Will the Volcker Rule Impact Precious Metals Trading?

The Volcker rule received final approval less than a week ago, but already, Forbes states in an article published yesterday, investment banks are “seeking exemptions, loopholes and new ways to interpret the rule” instead of figuring out how to comply with it. 

That’s not surprising considering the rule, which goes into effect on April 1, 2014 and will require full compliance after July 21, 2015, was established with the aim of curbing such banks’ participation in high-risk — but lucrative — strategies.

What’s a little more surprising is the effect that some analysts believe the rule will have on precious metals.

What is the Volcker rule?

To understand what the Volcker rule could mean for precious metals, it is first important to know what exactly it entails.

As mentioned, at its heart the rule is about stopping banks from engaging in high-risk strategies. More specifically, it was designed to limit “their ability to invest in hedge funds” and stop them from partaking in “speculative trading for their own gains,” as per Forbes. The result is that banks have been banned from proprietary trading and will now be prevented from owning more than 3 percent of hedge funds and private-equity funds.

That’s a problem for banks because, according to Forbes, their “executive compensation depends on the profits they reap from speculative trading.” They reportedly stand to lose billions of dollars as a result of the rule.

Proponents, however, hope such regulations will prevent another financial crisis like the one in 2008; many believe it was caused by the Gramm-Leach-Bliley Act, “which allowed banks to take 40-1 leverage and enormous risks with other people’s money.”

Impact for precious metals

One of the first to offer an opinion on how the Volcker rule may affect precious metals was Jeffrey Nichols, publisher of NicholsOnGold, who on December 11 released a comment on that subject.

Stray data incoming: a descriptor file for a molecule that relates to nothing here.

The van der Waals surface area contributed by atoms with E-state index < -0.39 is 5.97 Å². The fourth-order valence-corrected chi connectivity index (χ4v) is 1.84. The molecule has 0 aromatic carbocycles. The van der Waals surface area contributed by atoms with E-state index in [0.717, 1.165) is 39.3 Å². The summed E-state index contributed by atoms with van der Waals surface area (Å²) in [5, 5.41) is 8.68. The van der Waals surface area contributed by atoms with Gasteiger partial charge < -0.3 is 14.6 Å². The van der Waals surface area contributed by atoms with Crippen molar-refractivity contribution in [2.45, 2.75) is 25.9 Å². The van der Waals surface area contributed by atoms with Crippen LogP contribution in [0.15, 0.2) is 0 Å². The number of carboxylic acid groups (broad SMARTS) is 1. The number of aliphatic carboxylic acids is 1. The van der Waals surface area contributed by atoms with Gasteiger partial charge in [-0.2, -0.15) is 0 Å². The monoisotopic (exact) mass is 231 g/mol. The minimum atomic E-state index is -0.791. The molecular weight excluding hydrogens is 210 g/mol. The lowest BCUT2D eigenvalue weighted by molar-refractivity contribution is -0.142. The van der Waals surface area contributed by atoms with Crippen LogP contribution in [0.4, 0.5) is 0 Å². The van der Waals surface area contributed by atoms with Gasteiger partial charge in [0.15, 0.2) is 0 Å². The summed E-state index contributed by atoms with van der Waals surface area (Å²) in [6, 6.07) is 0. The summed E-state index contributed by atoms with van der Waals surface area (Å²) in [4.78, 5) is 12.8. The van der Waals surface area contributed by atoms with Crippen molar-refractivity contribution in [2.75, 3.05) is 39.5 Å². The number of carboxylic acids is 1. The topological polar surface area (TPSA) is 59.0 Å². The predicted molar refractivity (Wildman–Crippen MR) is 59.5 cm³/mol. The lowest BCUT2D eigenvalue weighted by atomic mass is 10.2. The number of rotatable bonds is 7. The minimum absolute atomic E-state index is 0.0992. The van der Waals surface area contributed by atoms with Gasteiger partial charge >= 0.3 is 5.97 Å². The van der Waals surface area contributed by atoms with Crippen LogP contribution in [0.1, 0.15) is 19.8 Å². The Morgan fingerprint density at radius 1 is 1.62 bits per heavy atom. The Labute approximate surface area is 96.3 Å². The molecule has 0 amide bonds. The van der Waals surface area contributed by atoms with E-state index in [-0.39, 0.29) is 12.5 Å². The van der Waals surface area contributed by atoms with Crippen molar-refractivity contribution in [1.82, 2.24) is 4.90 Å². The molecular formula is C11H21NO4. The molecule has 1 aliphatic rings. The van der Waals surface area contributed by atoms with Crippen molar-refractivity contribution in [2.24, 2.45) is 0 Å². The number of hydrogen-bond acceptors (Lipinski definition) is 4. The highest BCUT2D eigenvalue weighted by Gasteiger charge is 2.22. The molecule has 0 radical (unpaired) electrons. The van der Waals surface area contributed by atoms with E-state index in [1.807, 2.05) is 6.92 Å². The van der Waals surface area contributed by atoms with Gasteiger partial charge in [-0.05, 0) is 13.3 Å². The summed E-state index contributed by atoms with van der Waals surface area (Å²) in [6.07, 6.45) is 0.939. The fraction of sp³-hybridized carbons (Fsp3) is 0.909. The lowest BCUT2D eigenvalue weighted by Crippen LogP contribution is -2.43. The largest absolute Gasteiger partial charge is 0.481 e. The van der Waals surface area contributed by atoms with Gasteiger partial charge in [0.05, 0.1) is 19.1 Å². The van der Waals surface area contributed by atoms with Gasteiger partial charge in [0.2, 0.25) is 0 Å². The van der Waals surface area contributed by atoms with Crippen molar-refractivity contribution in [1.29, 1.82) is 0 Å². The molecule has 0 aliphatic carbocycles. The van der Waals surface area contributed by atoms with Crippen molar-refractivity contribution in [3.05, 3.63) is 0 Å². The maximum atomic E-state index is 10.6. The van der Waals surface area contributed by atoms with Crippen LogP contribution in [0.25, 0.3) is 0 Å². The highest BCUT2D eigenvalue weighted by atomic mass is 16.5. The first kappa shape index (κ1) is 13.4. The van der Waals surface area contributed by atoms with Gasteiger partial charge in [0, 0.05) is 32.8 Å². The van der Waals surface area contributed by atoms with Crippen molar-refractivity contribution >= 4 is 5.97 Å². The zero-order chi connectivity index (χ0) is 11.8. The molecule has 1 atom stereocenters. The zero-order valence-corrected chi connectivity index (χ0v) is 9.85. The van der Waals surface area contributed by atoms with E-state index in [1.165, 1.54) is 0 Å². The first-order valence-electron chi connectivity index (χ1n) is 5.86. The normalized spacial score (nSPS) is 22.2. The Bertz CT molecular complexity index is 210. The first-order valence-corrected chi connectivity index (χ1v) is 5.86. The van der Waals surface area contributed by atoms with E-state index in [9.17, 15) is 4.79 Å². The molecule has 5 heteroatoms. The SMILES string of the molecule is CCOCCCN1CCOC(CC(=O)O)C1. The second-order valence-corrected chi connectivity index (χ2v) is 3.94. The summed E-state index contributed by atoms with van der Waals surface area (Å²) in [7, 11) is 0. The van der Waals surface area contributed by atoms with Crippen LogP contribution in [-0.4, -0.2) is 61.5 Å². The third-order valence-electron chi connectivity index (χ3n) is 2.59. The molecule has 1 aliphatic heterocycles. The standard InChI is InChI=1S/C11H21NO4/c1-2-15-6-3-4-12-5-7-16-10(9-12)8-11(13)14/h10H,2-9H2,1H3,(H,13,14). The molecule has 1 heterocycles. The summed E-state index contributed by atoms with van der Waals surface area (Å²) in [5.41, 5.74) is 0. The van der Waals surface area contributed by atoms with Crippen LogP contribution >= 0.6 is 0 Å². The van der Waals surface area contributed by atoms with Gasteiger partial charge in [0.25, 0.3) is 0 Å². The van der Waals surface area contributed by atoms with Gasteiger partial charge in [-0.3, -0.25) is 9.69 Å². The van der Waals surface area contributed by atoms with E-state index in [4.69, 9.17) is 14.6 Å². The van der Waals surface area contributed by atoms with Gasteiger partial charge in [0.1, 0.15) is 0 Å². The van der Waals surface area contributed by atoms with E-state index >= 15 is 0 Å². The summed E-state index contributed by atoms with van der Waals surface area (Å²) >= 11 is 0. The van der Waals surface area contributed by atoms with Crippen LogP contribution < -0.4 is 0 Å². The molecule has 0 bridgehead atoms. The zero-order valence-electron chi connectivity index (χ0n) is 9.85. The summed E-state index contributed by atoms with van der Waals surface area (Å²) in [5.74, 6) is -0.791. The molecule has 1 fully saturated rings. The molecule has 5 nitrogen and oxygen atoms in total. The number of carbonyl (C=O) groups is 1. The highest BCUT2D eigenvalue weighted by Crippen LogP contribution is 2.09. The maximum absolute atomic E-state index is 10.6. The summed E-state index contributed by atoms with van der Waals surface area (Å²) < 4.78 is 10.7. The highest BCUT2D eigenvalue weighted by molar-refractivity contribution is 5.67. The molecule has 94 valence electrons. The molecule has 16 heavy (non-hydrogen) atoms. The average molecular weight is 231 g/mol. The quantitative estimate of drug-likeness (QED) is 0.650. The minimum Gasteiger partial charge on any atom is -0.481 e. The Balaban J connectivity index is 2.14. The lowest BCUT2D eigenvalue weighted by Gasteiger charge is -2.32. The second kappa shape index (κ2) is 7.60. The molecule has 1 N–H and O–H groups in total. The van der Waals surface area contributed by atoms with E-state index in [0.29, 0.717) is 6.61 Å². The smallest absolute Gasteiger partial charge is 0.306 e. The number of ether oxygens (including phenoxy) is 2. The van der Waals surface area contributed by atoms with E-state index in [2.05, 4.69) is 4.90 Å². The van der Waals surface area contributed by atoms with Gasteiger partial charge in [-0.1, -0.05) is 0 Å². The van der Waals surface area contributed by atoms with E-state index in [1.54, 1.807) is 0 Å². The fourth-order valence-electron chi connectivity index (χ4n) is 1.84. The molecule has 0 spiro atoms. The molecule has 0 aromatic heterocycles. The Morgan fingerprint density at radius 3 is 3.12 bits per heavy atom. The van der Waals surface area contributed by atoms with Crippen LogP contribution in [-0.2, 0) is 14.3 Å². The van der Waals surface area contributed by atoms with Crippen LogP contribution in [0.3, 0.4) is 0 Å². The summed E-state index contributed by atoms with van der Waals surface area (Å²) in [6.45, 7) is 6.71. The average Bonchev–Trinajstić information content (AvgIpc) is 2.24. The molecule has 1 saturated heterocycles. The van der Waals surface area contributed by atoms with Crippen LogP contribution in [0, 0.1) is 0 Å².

In the comment, Nichols explains that the rule means US banks like Goldman Sachs (NYSE:GS) and JPMorgan Chase (NYSE:JPM) “are now prohibited from trading gold and silver — including forward, futures, and options contracts — except on behalf of customers and not for their own short-term speculative gains.”

He believes that is significant due to the fact that they and other big banks are known for engaging in high-frequency trading, the intent of which is ”often manipulative with large strategically timed selling, at key chart points, intended to beget more selling and the opportunity for these players to close out positions soon thereafter with attractive trading profits.”

Such trading tends to exacerbate the downward motion of metals prices when they are trending lower. On the flip side, when prices are on their way up, “large-scale buying at key chart points, exaggerates the bullish trend as it did in the 2011 run up to gold’s all-time high.”

In Nichols’ opinion, the implementation of the Volcker rule will help prevent such shifts and make gold and silver fundamentals, which “are decidedly bullish,” matter more than they do now.

However, not everyone agrees. As Mineweb’s Lawrence Williams points out, Nichols’ argument may be flawed in that if controls are “implemented by the U.S. Fed and if the Fed is the primary client behind the massive gold take-downs, as many believe it to be, not much may change with respect to gold” (silver “is another matter though as the Fed may not concern itself overly with silver price movements”).

On a different, but still doubtful, note, Scott Carter, CEO of Lear Capital, told International Business Times that while the rule could bring about increased transparency, he is “skeptical” because “[i]f the new rule had any teeth to it, the banks wouldn’t have agreed to the change.”

Similarly, Carlos Sanchez, a commodities trader at CPM Group, told the publication, “I don’t think the Volcker Rule will really have a significant impact on gold and silver trading. Banks have known this was coming up for years. I don’t see any real impact on the market.”

For now, then, the consensus seems to be to wait and see. After all, the rule will not require full compliance for another year and a half.

 

Securities Disclosure: I, Charlotte McLeod, hold no direct investment interest in any company mentioned in this article. 

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